Confessing (One of) My Literary Sins: The Shopaholic Series

Okay. I admit it! I like chick lit. I do. I know that as a self-proclaimed student of serious literature that I shouldn’t. But I can’t help it. The books are funny and, for me, the ultimate escape. I can read them quickly without effort and at the end I feel relaxed and rejuvenated. Where’s my literary self-respect? I guess when it comes to one particular chick lit author, I have none. I’ve read every last book by Sophie Kinsella. She’s famous for her Shopaholic series, which became a movie starring Isla Fisher in 2009. The movie mashes several of the books into one plot, which is why I would recommend reading the books instead.

Now, if you’re sensitive to swearing, these books aren’t for you. They aren’t riddled with expletives, but the occasional f-bomb will appear. The author is British, and I don’t know if that has anything at all to do with why she uses the mother of all swear words more than I would, but we’ll say that’s why. And as a side note, when British people swear, it just sounds elegant. One of my English professors is British. She can make any nasty word sound lovely, and she did.

My favorite part of Kinsella’s books is the fact that her main characters (basically all a version of Becky Bloomwood, the protagonist of the Shopaholic series) are hilarious. They are the Lucy Ricardos of fiction. My favorite television show is I Love Lucy. I love the antics, the slap stick comedy, and the zaniness of the situations. I am somewhat buttoned up and boring, therefore characters who create drama through seemingly crazy decisions delight me. I will never be that person, but I can live vicariously through Lucy and Becky. For me, reading their foibles is a safe way for me to act out, in my head, on the couch, while eating bonbons.

I recently finished Kinsella’s newest book I’ve Got Your Number. It’s about an engaged woman named Poppy Wyatt who loses her priceless, emerald engagement ring at the novel’s start. She also ends up losing her phone in the midst of this terror and finding another phone – another company’s phone – in the trash. Well, hilarity ensues as the owner of that phone wants it back and she desperately clings to it as her only lifeline to finding her engagement ring. I had already laughed out loud five times while reading at only a third of the way through the book. At one point, Poppy (whose name I keep wanting to mistype as “Poopy” – I guess I’ve been a mom for too long) ends up stalling a group of Japanese businessmen by pretending to be a singing telegram. She sings “Mr. Yamasaki” to the tune of Beyonce’s All the Single Ladies over and over until the person who wants the man stalled arrives.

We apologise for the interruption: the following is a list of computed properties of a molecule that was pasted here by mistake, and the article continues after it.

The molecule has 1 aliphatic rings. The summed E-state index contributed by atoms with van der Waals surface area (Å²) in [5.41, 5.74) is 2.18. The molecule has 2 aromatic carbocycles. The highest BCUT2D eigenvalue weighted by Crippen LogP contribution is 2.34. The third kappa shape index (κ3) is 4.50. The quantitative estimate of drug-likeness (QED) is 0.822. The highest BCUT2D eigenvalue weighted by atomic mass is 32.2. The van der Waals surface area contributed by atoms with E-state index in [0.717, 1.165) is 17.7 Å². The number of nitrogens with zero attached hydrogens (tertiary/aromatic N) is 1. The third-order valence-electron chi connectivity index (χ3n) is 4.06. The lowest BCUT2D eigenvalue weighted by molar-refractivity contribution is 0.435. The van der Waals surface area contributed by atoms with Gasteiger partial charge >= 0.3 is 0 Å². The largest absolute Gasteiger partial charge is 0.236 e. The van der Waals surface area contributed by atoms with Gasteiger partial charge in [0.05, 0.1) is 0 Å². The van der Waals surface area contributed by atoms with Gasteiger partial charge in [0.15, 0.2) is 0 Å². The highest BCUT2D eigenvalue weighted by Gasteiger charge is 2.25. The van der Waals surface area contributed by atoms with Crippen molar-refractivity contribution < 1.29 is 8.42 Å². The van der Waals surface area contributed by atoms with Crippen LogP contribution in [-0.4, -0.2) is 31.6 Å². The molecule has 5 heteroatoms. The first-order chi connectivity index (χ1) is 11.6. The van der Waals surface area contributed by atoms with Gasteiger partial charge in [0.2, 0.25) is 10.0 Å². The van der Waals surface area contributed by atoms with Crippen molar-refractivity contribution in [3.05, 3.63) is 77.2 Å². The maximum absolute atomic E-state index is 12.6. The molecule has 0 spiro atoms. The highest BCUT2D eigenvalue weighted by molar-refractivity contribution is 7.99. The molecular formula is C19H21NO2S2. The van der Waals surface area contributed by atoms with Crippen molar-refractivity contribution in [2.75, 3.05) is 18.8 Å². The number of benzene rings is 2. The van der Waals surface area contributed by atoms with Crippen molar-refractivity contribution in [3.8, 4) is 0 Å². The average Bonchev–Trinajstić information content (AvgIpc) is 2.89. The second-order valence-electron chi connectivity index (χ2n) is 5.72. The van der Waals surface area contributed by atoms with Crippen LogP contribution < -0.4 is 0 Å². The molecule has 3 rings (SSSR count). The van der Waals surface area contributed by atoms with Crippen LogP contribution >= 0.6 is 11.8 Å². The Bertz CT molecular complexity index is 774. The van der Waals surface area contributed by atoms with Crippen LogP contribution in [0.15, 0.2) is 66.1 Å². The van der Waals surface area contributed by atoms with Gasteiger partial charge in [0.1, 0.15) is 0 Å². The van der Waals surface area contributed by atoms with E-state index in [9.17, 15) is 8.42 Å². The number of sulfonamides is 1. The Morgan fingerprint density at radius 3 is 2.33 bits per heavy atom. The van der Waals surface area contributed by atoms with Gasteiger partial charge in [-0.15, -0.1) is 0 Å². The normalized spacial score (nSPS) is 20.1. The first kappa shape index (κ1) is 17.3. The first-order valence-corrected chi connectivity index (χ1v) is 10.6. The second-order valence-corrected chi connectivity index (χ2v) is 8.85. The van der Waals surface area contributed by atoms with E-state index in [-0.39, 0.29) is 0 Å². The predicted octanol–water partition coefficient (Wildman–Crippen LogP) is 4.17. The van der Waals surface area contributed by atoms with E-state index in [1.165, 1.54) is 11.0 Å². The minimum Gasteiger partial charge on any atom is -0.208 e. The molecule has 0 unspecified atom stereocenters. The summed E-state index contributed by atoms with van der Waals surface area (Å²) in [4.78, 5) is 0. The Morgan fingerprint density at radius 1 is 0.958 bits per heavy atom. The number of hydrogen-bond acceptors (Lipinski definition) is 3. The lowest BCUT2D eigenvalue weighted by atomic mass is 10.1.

I know, as I describe this scene it sounds ridiculous. For those of you who are high minded about literature (which I am, I promise), this is not going to get your attention. I’m sure you’ve decided that I’m nuts. Why would anybody enjoy such stupidity? But, I do. I really do.

In my defense, there is a scene in which Poppy’s future in-laws, all academics with Ph.D.s, play Scrabble with her. They put down gargantuan words that score 50 to 70 points a pop. I’ve scored such words before, but not on every single turn. (My current score on an online version of Scrabble called Lexulous that I’m playing with my husband is 334 to 165. See, I’m pretty good!) Anyway, I won’t ruin the scene for you, but Poppy ends up winning the game in a humorous manner. So, Scrabble makes this book okay, right?

There’s another mix up in which a male friend of Poppy’s takes her to get a fake engagement ring made so her snooty, future in-laws won’t discover her mistake at losing it. The shop girls believe Poppy is picking out an engagement ring with the friend, so when they realize that she’s picked a fake and then downgrades the material it’s made from in front of them, they are aghast at cheapness of her supposed “fiance.” Then, he makes her pay for it, since he’s just a friend, not her betrothed. I could not stop chuckling at this scene, as the value of the ring kept plummeting and the gasps of the shop girls got more incredulous.

Now, Sophie Kinsella is a pen name. Her real name is Madeleine Wickham and she once wrote more serious novels. I read one once. It wasn’t good. In fact, it was terrible. I’m not criticizing her. I think if I wrote a novel it would probably fall flatter than I thought hers did. However, what I admire about her is the reinvention. She got a pen name, changed her writing style, and voila, she’s a bestselling, filthy rich, movie-contract-getting author. Her work may be rubbish, as the British would say, but she’s good at it and she’s become successful because of it.

Madeleine Wickham, a.k.a. Sophie Kinsella, from Wikimedia Commons

And, it’s not really rubbish. It’s amusing and it’s entertaining. I’m a fan, and since I’m posting this for everybody to see, I guess I now have to openly admit that I like Sophie Kinsella novels and chick lit. What literary confessions can you make? Are you a closet fan of anything?

And don’t worry. I won’t be confessing to love any book in the Twilight series. Ever.